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Definition: Mac Pro


Apple's professional workstation, which was introduced in 2006. Other Apple products also use the Pro designation (see MacBook, iMac and iPad). Debuting in 2019, the current, third-generation Mac Pro is a powerhouse capable of supporting up 28 Intel Xeon CPU cores, 1.5 terabytes of RAM and 8TB of solid state storage. Designed for expansion, the Pro has eight PCI Express slots. The entry-level model with monitor retails for USD $12,000, but when maxed out can reach more than $50,000.

The first Mac Pro used the traditional tower case, but the second-generation model was a cylinder and dramatic departure (see below). See Macintosh models, Intel Mac and Power Mac.




Third-Generation Powerhouse
The current third-generation Mac Pro reverts to the traditional tower case but with a flair. (Image courtesy of Apple, Inc.)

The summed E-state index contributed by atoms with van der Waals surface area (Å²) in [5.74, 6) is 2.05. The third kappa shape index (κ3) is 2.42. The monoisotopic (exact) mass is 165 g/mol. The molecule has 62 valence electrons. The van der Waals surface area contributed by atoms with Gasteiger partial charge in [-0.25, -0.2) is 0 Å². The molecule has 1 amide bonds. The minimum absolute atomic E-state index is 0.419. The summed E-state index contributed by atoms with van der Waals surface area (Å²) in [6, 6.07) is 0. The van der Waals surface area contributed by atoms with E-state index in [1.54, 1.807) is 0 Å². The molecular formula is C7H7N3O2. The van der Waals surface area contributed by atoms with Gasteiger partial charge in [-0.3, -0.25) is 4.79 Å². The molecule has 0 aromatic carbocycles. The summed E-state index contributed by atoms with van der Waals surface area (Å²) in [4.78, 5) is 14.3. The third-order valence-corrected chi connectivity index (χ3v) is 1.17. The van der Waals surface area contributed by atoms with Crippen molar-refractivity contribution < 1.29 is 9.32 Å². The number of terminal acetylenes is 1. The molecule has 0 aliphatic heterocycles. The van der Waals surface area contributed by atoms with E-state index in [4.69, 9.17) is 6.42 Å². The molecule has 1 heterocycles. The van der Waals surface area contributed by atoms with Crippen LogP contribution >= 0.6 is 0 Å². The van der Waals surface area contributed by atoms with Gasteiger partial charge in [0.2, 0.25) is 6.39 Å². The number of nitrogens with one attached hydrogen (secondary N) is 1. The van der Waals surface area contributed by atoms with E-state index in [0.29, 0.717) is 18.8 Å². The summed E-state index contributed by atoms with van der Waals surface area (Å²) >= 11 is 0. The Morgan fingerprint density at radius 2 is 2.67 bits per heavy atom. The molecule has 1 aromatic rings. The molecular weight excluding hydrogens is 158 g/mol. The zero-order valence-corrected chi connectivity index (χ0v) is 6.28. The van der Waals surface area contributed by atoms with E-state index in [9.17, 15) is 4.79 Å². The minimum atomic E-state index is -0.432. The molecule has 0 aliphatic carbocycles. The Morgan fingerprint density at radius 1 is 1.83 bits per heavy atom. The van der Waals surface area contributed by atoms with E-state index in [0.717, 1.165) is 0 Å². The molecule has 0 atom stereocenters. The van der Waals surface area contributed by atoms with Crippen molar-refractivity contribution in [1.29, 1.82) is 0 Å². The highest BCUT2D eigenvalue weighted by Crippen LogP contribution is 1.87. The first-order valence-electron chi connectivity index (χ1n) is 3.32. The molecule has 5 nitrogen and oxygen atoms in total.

Second-Generation Mac Pro Cylinder
Introduced in 2013, the cylinder used a thermal core, and a fan drew air through the top around the gargoyle (a personal addition). It could support up to 16 Xeon cores, 64GB of RAM and 1TB of solid state storage (SSD). All peripheral expansion was accomplished via USB and Thunderbolt ports.






First-Generation Mac Pro
With up to 12 cores, the original Mac Pro was powered by Intel x86 chips rather than Apple's PowerPC. Shown here with Apple's coveted 30" monitor, it supported 64GB of RAM and had plenty of room for internal storage. See Intel Mac.






Excellent Tower Cases
First-generation Mac Pros are retrofitted for their sturdy cases like these units at Dtown Tech in Doylestown, Pennsylvania.